SUAIB SYAMSUDIN SJAH recalls how uneasy he felt as his extended family began to chant on the fateful day. They had gathered by a sacred spring on a beach on the island of Halmahera to discover who among them would become kolano (king) of the Lolodans, a local ethnic group. Mr Suaib was worried that he would be chosen. As they recited a holy mantra, the spirit of Mr Suaib’s great-grandfather, the last king of Loloda, possessed an elderly relative, who put on the dead king’s robes and picked up his sceptre. He approached each eligible descendant in turn, passing over them until he arrived at Mr Suaib, to whom he did indeed give his ancestor’s blessing.
Mr Suaib has been kolano of Loloda for four years now. The crown “is a burden for me”, he says. The job comes with many responsibilities but few perks. The stipend from the provincial government is not so generous that he can quit his day job, as a policeman. He works in a city six hours by boat from his kingdom. But his subjects would rather a “weekend sultan” than none at all. When the kolano visits, “there’s a euphoria that you can feel among the people,” says Ronal Tuandali, chief of the local council of a village in the kingdom.
At least Mr Suaib has peers with whom to commiserate. For centuries the Indonesian archipelago was ruled by myriad Hindu rajas and Muslim sultans. By 1914 some 340 of these principalities had become protectorates within the Dutch East Indies. During the struggle for independence, many petty potentates were killed for collaborating with the Dutch, or fled. Later most had their land seized. By this century the few aristocrats who held on to their palaces had become glorified caretakers of “run-down tourist attractions”, writes Gerry van Klinken of the University of Queensland in Australia.
In 1998 Indonesia’s strongman of more than 30 years, Suharto, was overthrown. Like just over half of Indonesians, he was from the island of Java. To cement his control, he had suppressed local identities and crushed revered institutions elsewhere in the archipelago. After his fall, many communities began to revive old rituals and forms of governance, encapsulated by the word adat, or tradition. Ex-royals, embodying a sense of place, fitted perfectly into this revival, Mr van Klinken notes.
Some began dusting off their old regalia and reclaiming their prerogatives. Others had to be begged by their would-be subjects to move back into the boarded-up palace, or scarcely remembered their claim. (A local historian had to be enlisted to trace the descendants of the last king of Loloda, who died in 1915.) Bayu Dardias of Gadjah Mada University suspects there are well over 100 village rajahs across the country today. He counts 35 sultanates and kingdoms that are influential at district level or higher (see map). Most sultans have no formal role or rights, but many have political ambitions. At least four royals hold political office, including a provincial governor and two vice-governors.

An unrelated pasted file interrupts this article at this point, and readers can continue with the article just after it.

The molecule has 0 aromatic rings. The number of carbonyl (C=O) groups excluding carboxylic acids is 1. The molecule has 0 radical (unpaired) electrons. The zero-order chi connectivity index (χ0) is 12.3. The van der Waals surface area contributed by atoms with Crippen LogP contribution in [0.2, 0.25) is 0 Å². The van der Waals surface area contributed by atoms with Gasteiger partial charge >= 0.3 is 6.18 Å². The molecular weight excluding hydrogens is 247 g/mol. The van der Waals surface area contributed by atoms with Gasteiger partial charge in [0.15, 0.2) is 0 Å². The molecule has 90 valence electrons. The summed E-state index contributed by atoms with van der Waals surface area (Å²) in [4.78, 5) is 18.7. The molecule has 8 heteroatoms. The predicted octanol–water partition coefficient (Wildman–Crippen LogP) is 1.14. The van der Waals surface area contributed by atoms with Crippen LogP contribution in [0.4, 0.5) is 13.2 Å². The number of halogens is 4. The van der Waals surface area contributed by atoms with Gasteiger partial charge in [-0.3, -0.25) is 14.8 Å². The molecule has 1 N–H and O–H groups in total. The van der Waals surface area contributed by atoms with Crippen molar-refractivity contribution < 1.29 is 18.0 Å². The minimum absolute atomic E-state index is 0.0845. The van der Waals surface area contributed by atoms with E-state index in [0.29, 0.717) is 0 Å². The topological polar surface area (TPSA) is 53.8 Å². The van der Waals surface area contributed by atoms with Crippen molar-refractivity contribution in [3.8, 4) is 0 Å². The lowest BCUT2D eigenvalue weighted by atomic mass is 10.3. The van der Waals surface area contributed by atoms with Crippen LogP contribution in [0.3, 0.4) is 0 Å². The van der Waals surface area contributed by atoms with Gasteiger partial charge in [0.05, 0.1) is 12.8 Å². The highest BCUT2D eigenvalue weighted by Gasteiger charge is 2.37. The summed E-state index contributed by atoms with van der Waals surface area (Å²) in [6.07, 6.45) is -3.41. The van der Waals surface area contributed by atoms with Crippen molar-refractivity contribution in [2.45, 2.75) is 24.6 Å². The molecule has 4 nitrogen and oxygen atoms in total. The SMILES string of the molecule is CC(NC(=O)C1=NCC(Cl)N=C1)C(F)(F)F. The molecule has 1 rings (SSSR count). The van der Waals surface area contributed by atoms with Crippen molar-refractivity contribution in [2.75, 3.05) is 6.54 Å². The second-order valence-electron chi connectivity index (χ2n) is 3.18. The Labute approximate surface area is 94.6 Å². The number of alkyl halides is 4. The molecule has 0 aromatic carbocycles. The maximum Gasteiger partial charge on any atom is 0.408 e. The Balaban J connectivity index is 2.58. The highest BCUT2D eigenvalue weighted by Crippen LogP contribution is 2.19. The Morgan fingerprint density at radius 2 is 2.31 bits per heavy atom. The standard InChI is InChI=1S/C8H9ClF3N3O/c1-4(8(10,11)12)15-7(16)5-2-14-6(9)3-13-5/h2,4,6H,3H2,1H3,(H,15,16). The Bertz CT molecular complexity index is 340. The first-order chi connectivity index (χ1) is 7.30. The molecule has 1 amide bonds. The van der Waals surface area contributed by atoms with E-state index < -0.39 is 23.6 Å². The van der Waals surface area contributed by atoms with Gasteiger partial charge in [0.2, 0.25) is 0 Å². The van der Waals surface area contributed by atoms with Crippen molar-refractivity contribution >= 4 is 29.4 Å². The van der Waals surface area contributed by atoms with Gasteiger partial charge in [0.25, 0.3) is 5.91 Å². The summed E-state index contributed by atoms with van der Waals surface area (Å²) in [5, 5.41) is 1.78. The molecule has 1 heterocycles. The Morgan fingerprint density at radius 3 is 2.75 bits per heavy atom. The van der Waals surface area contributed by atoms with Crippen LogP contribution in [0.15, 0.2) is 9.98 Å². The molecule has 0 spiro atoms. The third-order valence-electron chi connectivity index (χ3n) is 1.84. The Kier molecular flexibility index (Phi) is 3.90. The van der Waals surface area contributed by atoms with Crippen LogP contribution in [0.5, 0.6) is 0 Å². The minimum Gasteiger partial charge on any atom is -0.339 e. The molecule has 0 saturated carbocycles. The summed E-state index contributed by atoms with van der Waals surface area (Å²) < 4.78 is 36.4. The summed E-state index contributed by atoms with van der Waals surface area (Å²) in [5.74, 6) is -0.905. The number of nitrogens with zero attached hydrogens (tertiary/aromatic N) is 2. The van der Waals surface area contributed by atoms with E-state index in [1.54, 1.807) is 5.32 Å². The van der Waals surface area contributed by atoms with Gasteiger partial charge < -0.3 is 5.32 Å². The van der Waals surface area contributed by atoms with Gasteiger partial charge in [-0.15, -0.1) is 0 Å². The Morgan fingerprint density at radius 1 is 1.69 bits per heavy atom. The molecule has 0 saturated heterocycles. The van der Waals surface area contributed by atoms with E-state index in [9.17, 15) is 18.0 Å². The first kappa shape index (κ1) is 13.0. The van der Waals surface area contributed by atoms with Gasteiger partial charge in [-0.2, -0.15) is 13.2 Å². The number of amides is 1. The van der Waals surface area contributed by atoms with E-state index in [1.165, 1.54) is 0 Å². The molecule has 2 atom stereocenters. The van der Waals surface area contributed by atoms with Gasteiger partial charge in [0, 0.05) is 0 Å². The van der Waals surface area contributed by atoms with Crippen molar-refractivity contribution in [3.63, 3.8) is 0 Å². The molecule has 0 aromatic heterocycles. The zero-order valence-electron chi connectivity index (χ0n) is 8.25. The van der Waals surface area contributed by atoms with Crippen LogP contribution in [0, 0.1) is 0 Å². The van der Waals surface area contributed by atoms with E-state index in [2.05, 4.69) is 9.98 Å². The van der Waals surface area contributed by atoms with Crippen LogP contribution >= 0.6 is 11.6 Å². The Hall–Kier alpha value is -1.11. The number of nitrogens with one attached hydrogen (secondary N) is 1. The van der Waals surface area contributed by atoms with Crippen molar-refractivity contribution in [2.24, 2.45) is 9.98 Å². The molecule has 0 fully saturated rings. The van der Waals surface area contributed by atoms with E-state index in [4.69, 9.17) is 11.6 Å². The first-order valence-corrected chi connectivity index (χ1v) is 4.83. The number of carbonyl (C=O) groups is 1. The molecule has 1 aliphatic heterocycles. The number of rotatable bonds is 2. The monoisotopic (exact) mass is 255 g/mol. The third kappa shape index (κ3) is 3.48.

Changes in the structure of government after Suharto’s fall created incentives to revive sultanates. In 1999 parliament devolved much authority from the centre to localities, turning Indonesia into one of the world’s most decentralised countries, says Marcus Mietzner of Australian National University. The regions’ share of government spending rose rapidly, from 16% in 2000 to 50% in 2017, according to the World Bank. Politicians lobbied for provinces to be split into ever more administrative units, each entitled to its own slice of these riches. Between 1999 and 2013 more than 200 new districts were formed.
Politicians seeking local office quickly realised that the backing of a sultan would lend them prestige and legitimacy. Ethnic activists also saw value in having a sultan on side. Struggles between Malays and Dayaks, the two main local ethnicities, over control of newly autonomous districts in West Kalimantan province prompted Malays to revive three long-extinguished local sultanates, in the hope that these potentates would serve as symbols of their identity and cause.
Two lucky royals have even succeeded in reviving their kingdoms in a semi-formal sense. Hamengkubuwono X, the sultan of Yogyakarta, was elected governor of the “special administrative region” of the same name in 1998. In 2012 the national parliament, at his behest, decreed that he and the ruler of a neighbouring principality would be governor and deputy governor respectively for life, and that those posts would be passed on to their heirs.
Sultans often win praise for defending adat. Fadriah Suaib, an artist from Ternate, an island in North Maluku province, is willing to overlook the local royals’ occasional snobbery and abuse of their standing. “I still believe that having a sultan is very important,” she argues. “Continuing the tradition, cultures and customs and norms—it can only be done by the sultan.”
The royals’ peculiar status raises some awkward questions. In Yogyakarta, Mr Bayu writes, “The democratically elected parliament rarely criticises, let alone challenges, the sultan.” “The governor must be accountable,” declares Princess Wandansari, sister of the sultan of nearby Surakarta. “What if he makes a mistake? But how can a sultan go to prison?”
The authority sultans have accrued is in part a reflection of popular disillusionment with elected politicians. Take Loloda. Residents complain they have not been sufficiently compensated for land being mined for gold. Mr Ronal says they have repeatedly complained to the company concerned, and to the provincial government, to no avail. The experience has shaken Lolodans’ faith in the system, says L.G. Saraswati Putri of the University of Indonesia. They have turned to the kolano for help. He, in turn, has declared that the land in question belongs to his kingdom. ■
This article appeared in the Asia section of the print edition under the headline “Strutting sultans”